Nonfiction November: Book Pairings (nonfiction to fiction)

First, here’s a link to last year’s post with a long list of pairings.

The Federal Writer’s Project is the reason for both of these books. You can read my review of the excellent nonfiction story The Food of a Younger Land and then go read the fun novel, The Truth According To Us. The “truth” about what happens when a Federal Writer’s Project author shows up to work on the West Virginia state guide book. Just an FYI: author Annie Barrows co-wrote The Guernsey Literary and Potato Peel Pie Society–that’s likely all you need to know to pick up this fun novel.

I have not read The Great Influenza book (nonfiction)–I have only seen the excellent American Experience episode on the ‘flu (you can watch it here). Bright as Heaven tells one family’s story of living through that frightening time.


Say Nothing arrived for me from the library at a time when I was overwhelmed, so I will likely read it for Irish Lit Month next year. Meanwhile, I read and loved Milkman this year. Both are about the Troubles in Northern Ireland in the 1970s.

I couldn’t choose between two excellent nonfiction stories of saving people from the Nazi’s to pair with Last Train to London. Neither of the nonfiction books deals with the Kindertransport so in that both are a stretch. Both show the courage and dedication of individuals though, just like Last Train does. You can read about the nonfiction books 50 Children, One Ordinary American Couple and Defying the Nazis here in my post on them.

While the problems with royal governess Marion Crawford’s hijacked memoir, The Little Princesses, have been well-documented (unscrupulous American journalists re-wrote some of it, her icky husband pushed it, etc) it is basically still her memoirs. I doubt she referred to the then courting Elizabeth and her 17-year old sister as “the Little Girls” though! She also knew that the Princesses did, too, have boys in their life and there were more people around them at Windsor during the war than at any other time, but… While I read Wendy Holden’s first royal novel but have not read this one–The Royal Governess, but I did just buy it on sale for Kindle for $2.99.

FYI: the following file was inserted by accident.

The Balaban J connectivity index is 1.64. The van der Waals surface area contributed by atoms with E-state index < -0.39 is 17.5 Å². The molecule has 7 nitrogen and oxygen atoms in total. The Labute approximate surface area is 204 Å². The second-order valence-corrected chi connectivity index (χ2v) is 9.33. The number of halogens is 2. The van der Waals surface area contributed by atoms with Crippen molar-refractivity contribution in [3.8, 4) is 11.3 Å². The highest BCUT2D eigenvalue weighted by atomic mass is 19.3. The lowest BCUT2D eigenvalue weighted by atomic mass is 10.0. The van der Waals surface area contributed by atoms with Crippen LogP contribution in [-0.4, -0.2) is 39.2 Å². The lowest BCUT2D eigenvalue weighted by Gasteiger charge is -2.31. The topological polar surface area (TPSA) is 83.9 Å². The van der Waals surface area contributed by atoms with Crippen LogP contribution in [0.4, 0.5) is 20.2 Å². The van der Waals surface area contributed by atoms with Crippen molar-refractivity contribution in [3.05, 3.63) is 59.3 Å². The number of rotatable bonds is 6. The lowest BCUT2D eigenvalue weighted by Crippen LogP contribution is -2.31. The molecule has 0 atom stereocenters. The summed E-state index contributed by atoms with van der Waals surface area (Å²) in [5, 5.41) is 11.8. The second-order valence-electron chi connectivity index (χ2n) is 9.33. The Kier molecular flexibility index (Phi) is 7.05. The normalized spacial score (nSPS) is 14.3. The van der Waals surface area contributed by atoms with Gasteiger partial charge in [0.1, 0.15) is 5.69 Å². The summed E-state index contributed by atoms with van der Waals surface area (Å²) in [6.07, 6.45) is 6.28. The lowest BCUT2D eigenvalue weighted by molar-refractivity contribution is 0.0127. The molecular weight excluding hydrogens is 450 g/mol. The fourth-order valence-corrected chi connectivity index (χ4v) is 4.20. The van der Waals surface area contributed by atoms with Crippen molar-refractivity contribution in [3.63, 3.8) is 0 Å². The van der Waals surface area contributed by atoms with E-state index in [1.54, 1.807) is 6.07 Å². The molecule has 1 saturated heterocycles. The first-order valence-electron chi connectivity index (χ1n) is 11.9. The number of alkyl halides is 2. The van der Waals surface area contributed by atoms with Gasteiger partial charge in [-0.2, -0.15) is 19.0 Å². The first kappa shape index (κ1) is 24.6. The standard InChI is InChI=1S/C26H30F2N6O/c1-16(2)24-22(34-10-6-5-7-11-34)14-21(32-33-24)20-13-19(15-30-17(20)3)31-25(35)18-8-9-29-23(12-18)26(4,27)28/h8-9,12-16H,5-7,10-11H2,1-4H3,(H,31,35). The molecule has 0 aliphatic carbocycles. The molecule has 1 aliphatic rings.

Berlin 1936 is a great choice for either the nonfiction week of Novellas in November (#NovNov –next week) or for Nonfiction November (#NonficNov). Told in little vinettes–slices of life-of Berlin during the Olympics it makes a quick, but engaging read. Fast Girls is the very readable novel about the U.S. women’s track team.

8 thoughts on “Nonfiction November: Book Pairings (nonfiction to fiction)

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  1. I’m probably going to skip all flu-related books, but the background story for Little Princesses/ Royal Governess sounded really unique. And Guernsey is always a comfort (not the movie version though).


    1. I may be remembering the wrong book, but it seems the story of “Crawfie’s” downfall at the hand of one of the American ladies magazines was in Hugo Vicker’s book on the Queen Mother. I don’t own it–looks like i read it from the library.

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